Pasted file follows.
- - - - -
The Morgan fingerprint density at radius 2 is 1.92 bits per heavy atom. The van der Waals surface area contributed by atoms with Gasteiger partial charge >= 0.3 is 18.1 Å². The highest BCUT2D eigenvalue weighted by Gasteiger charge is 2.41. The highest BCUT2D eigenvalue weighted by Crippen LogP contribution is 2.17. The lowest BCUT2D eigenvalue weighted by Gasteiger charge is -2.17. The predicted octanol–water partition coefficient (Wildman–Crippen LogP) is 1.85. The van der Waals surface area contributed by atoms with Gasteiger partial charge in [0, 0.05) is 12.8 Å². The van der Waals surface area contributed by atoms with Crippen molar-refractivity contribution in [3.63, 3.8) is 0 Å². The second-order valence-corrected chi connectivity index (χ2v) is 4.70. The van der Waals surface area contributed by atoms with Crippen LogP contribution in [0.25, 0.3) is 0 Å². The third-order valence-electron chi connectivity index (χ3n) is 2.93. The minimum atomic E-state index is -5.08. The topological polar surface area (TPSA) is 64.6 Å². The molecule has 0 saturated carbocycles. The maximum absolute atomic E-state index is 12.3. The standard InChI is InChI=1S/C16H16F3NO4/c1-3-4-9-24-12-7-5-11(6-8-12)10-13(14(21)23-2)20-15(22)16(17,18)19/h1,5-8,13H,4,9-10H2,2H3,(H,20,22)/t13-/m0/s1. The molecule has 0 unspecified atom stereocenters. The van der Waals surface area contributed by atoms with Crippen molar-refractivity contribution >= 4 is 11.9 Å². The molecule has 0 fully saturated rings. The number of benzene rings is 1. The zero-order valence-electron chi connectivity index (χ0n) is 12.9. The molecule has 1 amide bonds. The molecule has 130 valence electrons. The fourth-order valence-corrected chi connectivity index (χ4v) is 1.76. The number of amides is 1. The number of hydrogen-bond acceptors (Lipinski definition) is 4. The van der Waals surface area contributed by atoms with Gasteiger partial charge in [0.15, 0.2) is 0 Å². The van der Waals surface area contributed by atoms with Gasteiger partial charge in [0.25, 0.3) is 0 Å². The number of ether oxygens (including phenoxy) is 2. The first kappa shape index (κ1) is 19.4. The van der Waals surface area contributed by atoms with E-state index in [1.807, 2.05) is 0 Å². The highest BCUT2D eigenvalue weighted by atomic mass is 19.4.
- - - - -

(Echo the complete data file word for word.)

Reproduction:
The Morgan fingerprint density at radius 2 is 1.92 bits per heavy atom. The van der Waals surface area contributed by atoms with Gasteiger partial charge >= 0.3 is 18.1 Å². The highest BCUT2D eigenvalue weighted by Gasteiger charge is 2.41. The highest BCUT2D eigenvalue weighted by Crippen LogP contribution is 2.17. The lowest BCUT2D eigenvalue weighted by Gasteiger charge is -2.17. The predicted octanol–water partition coefficient (Wildman–Crippen LogP) is 1.85. The van der Waals surface area contributed by atoms with Gasteiger partial charge in [0, 0.05) is 12.8 Å². The van der Waals surface area contributed by atoms with Crippen molar-refractivity contribution in [3.63, 3.8) is 0 Å². The second-order valence-corrected chi connectivity index (χ2v) is 4.70. The van der Waals surface area contributed by atoms with Crippen LogP contribution in [0.25, 0.3) is 0 Å². The third-order valence-electron chi connectivity index (χ3n) is 2.93. The minimum atomic E-state index is -5.08. The topological polar surface area (TPSA) is 64.6 Å². The molecule has 0 saturated carbocycles. The maximum absolute atomic E-state index is 12.3. The standard InChI is InChI=1S/C16H16F3NO4/c1-3-4-9-24-12-7-5-11(6-8-12)10-13(14(21)23-2)20-15(22)16(17,18)19/h1,5-8,13H,4,9-10H2,2H3,(H,20,22)/t13-/m0/s1. The molecule has 0 unspecified atom stereocenters. The van der Waals surface area contributed by atoms with Crippen molar-refractivity contribution >= 4 is 11.9 Å². The molecule has 0 fully saturated rings. The number of benzene rings is 1. The zero-order valence-electron chi connectivity index (χ0n) is 12.9. The molecule has 1 amide bonds. The molecule has 130 valence electrons. The fourth-order valence-corrected chi connectivity index (χ4v) is 1.76. The number of amides is 1. The number of hydrogen-bond acceptors (Lipinski definition) is 4. The van der Waals surface area contributed by atoms with Gasteiger partial charge in [0.15, 0.2) is 0 Å². The van der Waals surface area contributed by atoms with Gasteiger partial charge in [0.25, 0.3) is 0 Å². The number of ether oxygens (including phenoxy) is 2. The first kappa shape index (κ1) is 19.4. The van der Waals surface area contributed by atoms with E-state index in [1.807, 2.05) is 0 Å². The highest BCUT2D eigenvalue weighted by atomic mass is 19.4.